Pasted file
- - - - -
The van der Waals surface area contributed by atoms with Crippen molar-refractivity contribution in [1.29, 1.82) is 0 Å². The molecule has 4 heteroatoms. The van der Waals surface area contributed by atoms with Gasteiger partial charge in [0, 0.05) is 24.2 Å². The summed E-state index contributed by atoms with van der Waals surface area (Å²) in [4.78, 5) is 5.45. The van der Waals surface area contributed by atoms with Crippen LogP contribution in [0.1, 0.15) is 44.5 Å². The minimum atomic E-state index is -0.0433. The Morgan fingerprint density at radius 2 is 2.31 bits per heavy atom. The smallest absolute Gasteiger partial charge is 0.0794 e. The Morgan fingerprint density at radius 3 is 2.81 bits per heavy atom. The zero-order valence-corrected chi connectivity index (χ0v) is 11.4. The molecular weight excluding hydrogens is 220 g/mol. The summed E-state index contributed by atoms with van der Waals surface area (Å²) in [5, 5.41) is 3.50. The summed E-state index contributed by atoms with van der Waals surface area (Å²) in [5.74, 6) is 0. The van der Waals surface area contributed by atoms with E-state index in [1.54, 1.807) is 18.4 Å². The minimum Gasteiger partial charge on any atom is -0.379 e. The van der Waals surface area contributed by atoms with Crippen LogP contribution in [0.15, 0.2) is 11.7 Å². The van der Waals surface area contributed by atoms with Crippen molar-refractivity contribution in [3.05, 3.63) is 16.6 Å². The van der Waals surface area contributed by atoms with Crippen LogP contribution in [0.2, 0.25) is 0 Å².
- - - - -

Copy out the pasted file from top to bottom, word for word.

The van der Waals surface area contributed by atoms with Crippen molar-refractivity contribution in [1.29, 1.82) is 0 Å². The molecule has 4 heteroatoms. The van der Waals surface area contributed by atoms with Gasteiger partial charge in [0, 0.05) is 24.2 Å². The summed E-state index contributed by atoms with van der Waals surface area (Å²) in [4.78, 5) is 5.45. The van der Waals surface area contributed by atoms with Crippen LogP contribution in [0.1, 0.15) is 44.5 Å². The minimum atomic E-state index is -0.0433. The Morgan fingerprint density at radius 2 is 2.31 bits per heavy atom. The smallest absolute Gasteiger partial charge is 0.0794 e. The Morgan fingerprint density at radius 3 is 2.81 bits per heavy atom. The zero-order valence-corrected chi connectivity index (χ0v) is 11.4. The molecular weight excluding hydrogens is 220 g/mol. The summed E-state index contributed by atoms with van der Waals surface area (Å²) in [5, 5.41) is 3.50. The summed E-state index contributed by atoms with van der Waals surface area (Å²) in [5.74, 6) is 0. The van der Waals surface area contributed by atoms with E-state index in [1.54, 1.807) is 18.4 Å². The minimum Gasteiger partial charge on any atom is -0.379 e. The van der Waals surface area contributed by atoms with Crippen LogP contribution in [0.15, 0.2) is 11.7 Å². The van der Waals surface area contributed by atoms with Crippen molar-refractivity contribution in [3.05, 3.63) is 16.6 Å². The van der Waals surface area contributed by atoms with Crippen LogP contribution in [0.2, 0.25) is 0 Å².